Play Devil’s Advocate
Once you’ve established a strategy that can help your organization reach its goals, question your assumptions, and put your hypothesis through rigorous testing. By doing so, you can ensure you’re not overlooking other possibilities. Get in the habit of checking yourself any time you’re about to make an assertion. What different perspectives should you consider? Where might there be another possibility you may have overlooked?
It’s difficult to focus on the future goals of your organization when you’re busy overseeing the day-to-day tasks of your employees. Micromanaging is a hard habit to break, but getting mired in the day-to-day details is a huge roadblock to strategic thinking. Empower your team to make decisions and let them learn from their mistakes. This will also help you create the white space you need to think about the bigger picture for your business.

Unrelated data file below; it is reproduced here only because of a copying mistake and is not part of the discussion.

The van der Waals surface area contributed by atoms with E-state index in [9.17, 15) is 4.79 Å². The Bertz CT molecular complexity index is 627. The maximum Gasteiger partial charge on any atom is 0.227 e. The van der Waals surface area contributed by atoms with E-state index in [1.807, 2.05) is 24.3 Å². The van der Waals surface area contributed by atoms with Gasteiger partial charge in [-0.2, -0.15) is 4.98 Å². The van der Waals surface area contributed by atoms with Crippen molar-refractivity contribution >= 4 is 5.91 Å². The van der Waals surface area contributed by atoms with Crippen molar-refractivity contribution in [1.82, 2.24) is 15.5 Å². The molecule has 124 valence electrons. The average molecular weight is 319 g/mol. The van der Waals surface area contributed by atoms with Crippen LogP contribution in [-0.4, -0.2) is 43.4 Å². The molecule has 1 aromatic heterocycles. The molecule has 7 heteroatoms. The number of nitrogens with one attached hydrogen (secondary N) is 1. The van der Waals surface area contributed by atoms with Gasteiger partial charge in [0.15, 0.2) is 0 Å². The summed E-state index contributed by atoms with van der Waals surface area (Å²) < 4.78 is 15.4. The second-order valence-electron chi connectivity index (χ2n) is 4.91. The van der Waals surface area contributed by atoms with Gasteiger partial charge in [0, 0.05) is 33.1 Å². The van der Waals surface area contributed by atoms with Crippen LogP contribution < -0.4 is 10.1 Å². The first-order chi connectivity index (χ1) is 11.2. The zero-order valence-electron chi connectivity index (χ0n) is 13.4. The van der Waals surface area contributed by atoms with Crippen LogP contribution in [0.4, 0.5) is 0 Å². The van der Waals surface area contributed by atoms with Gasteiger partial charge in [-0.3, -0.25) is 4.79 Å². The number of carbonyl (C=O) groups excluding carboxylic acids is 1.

Competitive leaders know that learning can never stop. Seek out knowledge and new skills – always. Be humble enough to learn from others as well as confident enough to teach others. Strategic thinking skills are developed by committing to constant learning and self-improvement. Whether it’s learning from your own experiences, the experiences of others, books, presentations, networks, or conferences, seek out potential sources of learning that will help you find an ‘angle’ (i.e. think about your business in a new way).
Everyone can sharpen their strategic thinking skills. An excellent way to begin is by asking more strategy-based questions about your company’s business and through more formal development of your strategic thinking. Copperbox has helped organizations in a range of industries cultivate strategic thinkers into strategic leaders. Please contact us to learn how we can help develop a team of strategic thinkers and leaders within your organization.
Wayland K. Lum is the Founder and Managing Director of Copperbox. You can learn about Wayland’s work with leaders at www.copperbox.co, and connect with him at firstname.lastname@example.org.